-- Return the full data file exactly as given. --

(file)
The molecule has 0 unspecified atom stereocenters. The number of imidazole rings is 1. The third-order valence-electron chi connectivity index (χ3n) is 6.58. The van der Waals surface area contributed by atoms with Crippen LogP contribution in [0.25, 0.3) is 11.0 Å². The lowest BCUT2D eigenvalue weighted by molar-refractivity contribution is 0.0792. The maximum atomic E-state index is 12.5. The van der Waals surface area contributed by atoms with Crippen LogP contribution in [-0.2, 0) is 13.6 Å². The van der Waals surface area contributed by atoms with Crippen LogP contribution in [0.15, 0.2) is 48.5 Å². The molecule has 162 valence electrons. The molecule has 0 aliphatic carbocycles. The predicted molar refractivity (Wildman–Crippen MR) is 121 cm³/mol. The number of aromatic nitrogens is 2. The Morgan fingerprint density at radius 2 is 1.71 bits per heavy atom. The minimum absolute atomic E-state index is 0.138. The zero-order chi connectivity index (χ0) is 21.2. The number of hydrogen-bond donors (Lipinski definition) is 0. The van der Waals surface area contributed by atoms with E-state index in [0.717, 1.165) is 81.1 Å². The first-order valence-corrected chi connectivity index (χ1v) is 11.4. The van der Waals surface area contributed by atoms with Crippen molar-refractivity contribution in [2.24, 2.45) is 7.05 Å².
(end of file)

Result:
The molecule has 0 unspecified atom stereocenters. The number of imidazole rings is 1. The third-order valence-electron chi connectivity index (χ3n) is 6.58. The van der Waals surface area contributed by atoms with Crippen LogP contribution in [0.25, 0.3) is 11.0 Å². The lowest BCUT2D eigenvalue weighted by molar-refractivity contribution is 0.0792. The maximum atomic E-state index is 12.5. The van der Waals surface area contributed by atoms with Crippen LogP contribution in [-0.2, 0) is 13.6 Å². The van der Waals surface area contributed by atoms with Crippen LogP contribution in [0.15, 0.2) is 48.5 Å². The molecule has 162 valence electrons. The molecule has 0 aliphatic carbocycles. The predicted molar refractivity (Wildman–Crippen MR) is 121 cm³/mol. The number of aromatic nitrogens is 2. The Morgan fingerprint density at radius 2 is 1.71 bits per heavy atom. The minimum absolute atomic E-state index is 0.138. The zero-order chi connectivity index (χ0) is 21.2. The number of hydrogen-bond donors (Lipinski definition) is 0. The van der Waals surface area contributed by atoms with E-state index in [0.717, 1.165) is 81.1 Å². The first-order valence-corrected chi connectivity index (χ1v) is 11.4. The van der Waals surface area contributed by atoms with Crippen molar-refractivity contribution in [2.24, 2.45) is 7.05 Å².